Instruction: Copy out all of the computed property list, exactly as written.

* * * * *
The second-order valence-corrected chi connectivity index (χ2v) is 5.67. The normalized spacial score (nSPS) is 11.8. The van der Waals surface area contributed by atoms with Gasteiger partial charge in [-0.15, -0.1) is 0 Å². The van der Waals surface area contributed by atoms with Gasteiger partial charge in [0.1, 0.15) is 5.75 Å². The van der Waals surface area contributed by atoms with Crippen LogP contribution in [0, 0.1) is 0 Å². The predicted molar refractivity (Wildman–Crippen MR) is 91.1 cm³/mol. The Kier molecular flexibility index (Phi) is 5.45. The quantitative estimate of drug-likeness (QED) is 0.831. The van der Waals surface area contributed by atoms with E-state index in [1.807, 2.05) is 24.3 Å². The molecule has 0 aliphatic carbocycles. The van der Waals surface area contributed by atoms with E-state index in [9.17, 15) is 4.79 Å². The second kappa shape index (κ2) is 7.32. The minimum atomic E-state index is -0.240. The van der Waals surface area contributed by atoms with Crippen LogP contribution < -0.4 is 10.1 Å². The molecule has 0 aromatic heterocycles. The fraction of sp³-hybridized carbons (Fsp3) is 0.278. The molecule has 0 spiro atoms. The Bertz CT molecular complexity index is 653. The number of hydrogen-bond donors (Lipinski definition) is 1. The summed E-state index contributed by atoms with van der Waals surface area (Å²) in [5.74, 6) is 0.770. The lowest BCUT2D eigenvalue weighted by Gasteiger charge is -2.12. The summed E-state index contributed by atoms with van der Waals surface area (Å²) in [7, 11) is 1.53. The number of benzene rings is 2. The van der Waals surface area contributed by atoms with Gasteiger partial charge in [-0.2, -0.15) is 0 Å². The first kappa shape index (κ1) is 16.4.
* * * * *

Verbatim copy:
The second-order valence-corrected chi connectivity index (χ2v) is 5.67. The normalized spacial score (nSPS) is 11.8. The van der Waals surface area contributed by atoms with Gasteiger partial charge in [-0.15, -0.1) is 0 Å². The van der Waals surface area contributed by atoms with Gasteiger partial charge in [0.1, 0.15) is 5.75 Å². The van der Waals surface area contributed by atoms with Crippen LogP contribution in [0, 0.1) is 0 Å². The predicted molar refractivity (Wildman–Crippen MR) is 91.1 cm³/mol. The Kier molecular flexibility index (Phi) is 5.45. The quantitative estimate of drug-likeness (QED) is 0.831. The van der Waals surface area contributed by atoms with E-state index in [1.807, 2.05) is 24.3 Å². The molecule has 0 aliphatic carbocycles. The van der Waals surface area contributed by atoms with E-state index in [9.17, 15) is 4.79 Å². The second kappa shape index (κ2) is 7.32. The minimum atomic E-state index is -0.240. The van der Waals surface area contributed by atoms with Crippen LogP contribution < -0.4 is 10.1 Å². The molecule has 0 aromatic heterocycles. The fraction of sp³-hybridized carbons (Fsp3) is 0.278. The molecule has 0 spiro atoms. The Bertz CT molecular complexity index is 653. The number of hydrogen-bond donors (Lipinski definition) is 1. The summed E-state index contributed by atoms with van der Waals surface area (Å²) in [5.74, 6) is 0.770. The lowest BCUT2D eigenvalue weighted by Gasteiger charge is -2.12. The summed E-state index contributed by atoms with van der Waals surface area (Å²) in [7, 11) is 1.53. The number of benzene rings is 2. The van der Waals surface area contributed by atoms with Gasteiger partial charge in [-0.2, -0.15) is 0 Å². The first kappa shape index (κ1) is 16.4.